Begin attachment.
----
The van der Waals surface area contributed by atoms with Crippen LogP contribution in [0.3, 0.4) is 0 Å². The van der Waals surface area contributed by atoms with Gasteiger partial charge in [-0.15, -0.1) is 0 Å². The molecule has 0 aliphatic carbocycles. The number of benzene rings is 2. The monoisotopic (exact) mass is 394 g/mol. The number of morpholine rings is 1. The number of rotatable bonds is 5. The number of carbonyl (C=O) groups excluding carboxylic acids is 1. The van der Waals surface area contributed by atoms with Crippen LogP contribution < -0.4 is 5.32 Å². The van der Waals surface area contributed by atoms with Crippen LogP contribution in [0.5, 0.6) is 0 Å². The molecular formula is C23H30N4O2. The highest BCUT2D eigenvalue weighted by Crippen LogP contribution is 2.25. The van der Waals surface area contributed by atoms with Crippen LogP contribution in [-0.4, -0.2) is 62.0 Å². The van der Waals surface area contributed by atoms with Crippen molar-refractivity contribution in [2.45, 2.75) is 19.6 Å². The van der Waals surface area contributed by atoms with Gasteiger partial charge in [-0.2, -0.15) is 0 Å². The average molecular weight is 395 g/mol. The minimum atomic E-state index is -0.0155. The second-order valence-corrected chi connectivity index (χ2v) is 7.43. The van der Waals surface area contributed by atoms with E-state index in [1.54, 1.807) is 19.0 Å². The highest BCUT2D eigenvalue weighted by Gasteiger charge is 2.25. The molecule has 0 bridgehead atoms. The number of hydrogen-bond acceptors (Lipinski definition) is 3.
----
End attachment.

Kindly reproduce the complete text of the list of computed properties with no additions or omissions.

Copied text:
The van der Waals surface area contributed by atoms with Crippen LogP contribution in [0.3, 0.4) is 0 Å². The van der Waals surface area contributed by atoms with Gasteiger partial charge in [-0.15, -0.1) is 0 Å². The molecule has 0 aliphatic carbocycles. The number of benzene rings is 2. The monoisotopic (exact) mass is 394 g/mol. The number of morpholine rings is 1. The number of rotatable bonds is 5. The number of carbonyl (C=O) groups excluding carboxylic acids is 1. The van der Waals surface area contributed by atoms with Crippen LogP contribution < -0.4 is 5.32 Å². The van der Waals surface area contributed by atoms with Crippen LogP contribution in [0.5, 0.6) is 0 Å². The molecular formula is C23H30N4O2. The highest BCUT2D eigenvalue weighted by Crippen LogP contribution is 2.25. The van der Waals surface area contributed by atoms with Crippen LogP contribution in [-0.4, -0.2) is 62.0 Å². The van der Waals surface area contributed by atoms with Crippen molar-refractivity contribution in [2.45, 2.75) is 19.6 Å². The van der Waals surface area contributed by atoms with Gasteiger partial charge in [-0.2, -0.15) is 0 Å². The average molecular weight is 395 g/mol. The minimum atomic E-state index is -0.0155. The second-order valence-corrected chi connectivity index (χ2v) is 7.43. The van der Waals surface area contributed by atoms with E-state index in [1.54, 1.807) is 19.0 Å². The highest BCUT2D eigenvalue weighted by Gasteiger charge is 2.25. The molecule has 0 bridgehead atoms. The number of hydrogen-bond acceptors (Lipinski definition) is 3.